Entertainment mecca grows up òvernight’
John MacNally with Glen Campbell, who owns one of the major theatres in Branson, USA.
On With the Show’s
Flashback to Variety Today 1993
Special report By JOHN MacNALLY
BRANSON … Where? Well you might ask, as not only is it a mystery to the majority of Australians and Irish people, and the rest of the world but also to the majority of Americans. Nor do they know what goes on there!
While television programs like `Good Morning America’ and `60 Minutes’ have made quite a few more people aware of its presence, it still is not in the main stream of places to go.
Branson is located in the Ozark Mountains in the state of Missouri, in the American Midwest, approximately a nine-and-a-half hour drive from Nashville, Tennessee. It was founded in the early 1800s but did not show any signs of theatrical importance until the late 1980s.
Basically, Branson was a fishing and hunting destination in its early years, until 1967 when the Presley family (no relation to Elvis) opened the `Presley’s Mountain Music Show’ on Highway 76 to entertain the hunters and fishermen who were camping in the area.
At that time, of course, Highway 76 was sparsely populated, and was occupied mostly by trees and a few scattered businesses.
In 1968, a group of entertainers called The Baldknobbers Hillbilly Jamboree moved to Branson, so creating the first hint of entertainment competition. From those humble beginnings, Branson has developed into a pulsating entertainment Mecca, boasting approximately 34 theatres (and counting). These theatres have, of course, brought with them hotels, motels, country club resorts, restaurants, and `Disney like’ theme parks and amusement parks.
Ninety-nine per cent of the theatres, restaurant and motels are located on Highway 76, Branson’s main highway. Other theatres and motels are located on the Shepherd of the Hill Highway, so named after Harold Bell Wright’s 1907 novel `The Shepherd of the Hills’.
While Branson’s population remains at about 3750, the yearly visitors number approximately five million. Most of these holidaymakers arrive in what the American’s call RV’s (Recreational Vehicles), known better to Europeans and Australians as caravans, with the remainder arriving by bus. But tours are the life’s blood of the Branson theatre business.
Until the 1990s, Branson was 100 per cent country music, boasting theatres with major artists like Willie Nelson, Johnny Cash, Roy Clark, Loretta Lynn, Glen Campbell, Ray Stevens, Cristy Lane and Boxcar Willie.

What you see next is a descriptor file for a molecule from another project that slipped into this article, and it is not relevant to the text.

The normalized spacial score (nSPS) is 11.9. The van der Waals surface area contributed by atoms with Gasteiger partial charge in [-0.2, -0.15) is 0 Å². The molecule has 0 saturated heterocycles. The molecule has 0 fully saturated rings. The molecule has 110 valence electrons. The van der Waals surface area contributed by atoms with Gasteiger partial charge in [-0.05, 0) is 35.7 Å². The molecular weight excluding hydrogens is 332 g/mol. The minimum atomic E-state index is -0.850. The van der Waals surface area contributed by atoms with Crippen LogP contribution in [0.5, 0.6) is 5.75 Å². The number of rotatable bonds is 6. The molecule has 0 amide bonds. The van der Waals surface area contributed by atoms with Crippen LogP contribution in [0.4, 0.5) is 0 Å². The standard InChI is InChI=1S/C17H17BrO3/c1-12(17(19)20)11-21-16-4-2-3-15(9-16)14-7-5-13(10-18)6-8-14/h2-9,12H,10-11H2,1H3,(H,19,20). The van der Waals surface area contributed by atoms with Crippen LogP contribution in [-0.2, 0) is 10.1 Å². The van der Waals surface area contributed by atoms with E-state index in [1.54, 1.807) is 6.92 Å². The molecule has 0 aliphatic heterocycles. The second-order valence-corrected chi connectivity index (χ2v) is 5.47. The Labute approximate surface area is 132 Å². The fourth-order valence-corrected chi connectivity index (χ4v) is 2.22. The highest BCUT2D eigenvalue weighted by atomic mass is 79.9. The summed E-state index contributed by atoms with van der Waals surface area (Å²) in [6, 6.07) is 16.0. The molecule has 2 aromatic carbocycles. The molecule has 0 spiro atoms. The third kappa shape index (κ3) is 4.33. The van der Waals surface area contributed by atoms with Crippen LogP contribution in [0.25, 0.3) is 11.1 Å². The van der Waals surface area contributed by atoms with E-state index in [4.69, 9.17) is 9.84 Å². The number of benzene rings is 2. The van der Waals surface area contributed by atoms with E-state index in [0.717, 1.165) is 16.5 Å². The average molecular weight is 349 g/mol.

With the arrival of artists like Andy Williams, Wayne Newton, Bobby Vinton, Tony Orlando, etc, all of whom have incidentally built their own theatres (Andy Williams being the most beautiful), Branson has opened its doors to a wider spectrum of music.
While I was working there, in the Cristy Lane Theatre, many people asked me for a comparison between Las Vegas and Branson. Having given the question some thought I came to the conclusion that it is virtually the same with three very significant exceptions.
Branson has no gambling, no bars, and no `ladies of the night’. Having answered this question for many of my show business friends, a familiar retort is: `” What’s left?”
An interesting sidelight of the theatres is that many of them lend their facilities to religious groups each Sunday morning. For example, Loretta Lynn has an Interdenominational service, while the Christy Lane Theatre has a Catholic mass.
When working in Branson, I played golf with many of the stars who have moved there on a permanent basis and it is interesting to hear their reasons for such a move.
The main reason (apart from the money) was lack of travel, in other words the fans are coming to them from all over America, rather than the endless trek of one-night-stands they had to endure from city to city throughout the United States in a normal years touring.
As I said before, most of the theatres, restaurants and motels are on Highway 76, so one can imagine the chaos at show time, compounded by the fact that the road only has two lanes. The highway is approximately three miles long and it sometimes can take over one hour to get from one end to the other. One must also plan meal times fairly carefully as if you arrive at a restaurant at the busy times, an hour’s wait is not unusual.
One of the biggest, and certainly the most popular restaurants in Branson is `The Outback’ which serves mainly Australian cuisine and on its property has a clothing and souvenir store, also Australian orientated, as well as a Bungee jumping set-up.
It seems to me that the Branson explosion is set to continue. Whether a small country town can withstand the onslaught of theatres, theme parks, motels, hotels, etc, is anybody’s guess.
Some economic moguls insist that it has reached saturation or is about to in the immediate future, but that’s what they said about Las Vegas. One must take into account that country music, which is still the main draw in Branson, is the fastest growing music in the world today.
IN 2011, the population of Branson reached 10,739. Among the many theatres in Branson are Dolly Parton’s Dixie Stampede, Oak Ridge Boys theatre, Mickey Gilley Theatre, Dick Clark’s American Bandstand Theatre, Jim Stafford Theatre to name a few. Scenes from the family motion picture `Gordy’ were also shot in Branson in 1995. The closest commercial airport is the newly developed Branson Airport which opened in May 2009. Privately owned, it is thought to be the largest privately owned commercial airport in the United States. Previously, the closest commercial airport was Springfield-Branson National Airport 80km (50 miles) northwest of Branson.